- At odds with the curriculum: time and assessment.
- Outcomes are unclear at the beginning.
- Difficult to communicate (transfer)
Competitions are often examples of “maker” assignments that are more constrained. One of the longer standing assignments at my school (the Populier) Making in education avant la lettre, is the mousetrap car race. For the past fifteen years the final year Physics students have been making cars that drive on the energy from the spring of a mouse trap.
The assignment is simple: make a car that can travel farthest on the energy from a mouse trap. Instead of complete freedom, the assignment has an outcome – as well as the assessment (the result of the race) – that is clear-cut. There is still room for freedom: you choose yourself how to make the car. Motivation for these kinds of assignments is still high. One thing to bear in mind for the race is that not all students are competitive. You can easily deal with that by having different ‘prizes’. Best design, most beautiful product, although that one is difficult to assess. A good example of a race that contained more learning than merely the making process, is the Nerdy Derby by Jaymes Dec. Click here for this great project (including all the materials).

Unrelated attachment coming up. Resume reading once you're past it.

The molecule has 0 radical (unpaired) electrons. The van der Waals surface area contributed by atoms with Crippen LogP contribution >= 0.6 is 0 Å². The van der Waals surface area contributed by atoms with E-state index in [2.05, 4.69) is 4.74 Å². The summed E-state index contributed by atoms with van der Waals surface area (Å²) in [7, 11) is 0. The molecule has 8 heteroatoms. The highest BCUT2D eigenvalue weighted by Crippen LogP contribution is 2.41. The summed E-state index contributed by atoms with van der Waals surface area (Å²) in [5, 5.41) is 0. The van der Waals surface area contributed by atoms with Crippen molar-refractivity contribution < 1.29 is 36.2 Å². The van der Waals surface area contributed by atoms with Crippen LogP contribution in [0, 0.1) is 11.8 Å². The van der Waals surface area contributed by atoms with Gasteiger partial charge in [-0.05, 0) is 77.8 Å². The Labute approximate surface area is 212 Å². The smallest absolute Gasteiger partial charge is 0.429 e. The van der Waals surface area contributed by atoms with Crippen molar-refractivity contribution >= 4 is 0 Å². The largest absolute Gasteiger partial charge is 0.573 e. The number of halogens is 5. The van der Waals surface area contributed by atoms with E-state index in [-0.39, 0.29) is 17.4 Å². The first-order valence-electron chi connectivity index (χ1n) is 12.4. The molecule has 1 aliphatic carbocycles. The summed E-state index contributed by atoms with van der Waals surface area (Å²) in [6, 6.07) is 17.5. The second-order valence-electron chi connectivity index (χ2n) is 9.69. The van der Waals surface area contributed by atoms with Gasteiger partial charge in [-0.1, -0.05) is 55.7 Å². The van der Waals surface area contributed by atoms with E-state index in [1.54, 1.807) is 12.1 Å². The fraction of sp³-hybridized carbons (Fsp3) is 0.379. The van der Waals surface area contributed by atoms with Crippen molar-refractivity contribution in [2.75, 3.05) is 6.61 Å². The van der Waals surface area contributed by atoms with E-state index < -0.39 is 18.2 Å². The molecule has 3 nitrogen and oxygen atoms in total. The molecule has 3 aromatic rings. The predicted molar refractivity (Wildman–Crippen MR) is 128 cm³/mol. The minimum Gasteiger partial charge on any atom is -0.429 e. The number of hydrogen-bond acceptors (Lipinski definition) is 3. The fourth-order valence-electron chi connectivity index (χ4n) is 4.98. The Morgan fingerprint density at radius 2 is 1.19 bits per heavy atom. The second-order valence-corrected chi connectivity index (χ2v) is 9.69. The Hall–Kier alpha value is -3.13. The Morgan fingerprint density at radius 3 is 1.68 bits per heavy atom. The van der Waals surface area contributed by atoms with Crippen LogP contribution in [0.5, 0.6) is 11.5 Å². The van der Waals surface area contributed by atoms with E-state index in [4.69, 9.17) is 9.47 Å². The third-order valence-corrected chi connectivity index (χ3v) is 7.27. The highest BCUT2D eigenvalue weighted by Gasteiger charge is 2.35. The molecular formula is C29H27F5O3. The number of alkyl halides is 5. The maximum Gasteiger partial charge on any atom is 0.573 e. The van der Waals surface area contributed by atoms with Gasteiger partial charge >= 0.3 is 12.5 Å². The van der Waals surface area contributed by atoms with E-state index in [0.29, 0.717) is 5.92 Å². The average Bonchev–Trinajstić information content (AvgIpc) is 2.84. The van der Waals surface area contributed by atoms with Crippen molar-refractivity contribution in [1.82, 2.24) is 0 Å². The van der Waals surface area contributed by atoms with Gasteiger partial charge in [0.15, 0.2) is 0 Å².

Assignments with boundaries can be brought even closer to the curriculum. You can set the how and what in ways that align to standard educational topics and subjects. Make a product that clarifies the functions of the liver to your classmates. This is an example of an assignment, that has a set what. The function of the liver is knowledge you would have to teach in Biology anyway. You could use this supplementary assignment to do so differently and with more motivation.
Here too, the assessment can be done with a matrix. Here an axis is much easier to assess. Have all the functions (e.g. ask for five) been explained clearly, then you are rewarded with a point. The product can be assessed on the other axis. Here it will be more descriptive, from insufficient to sufficient.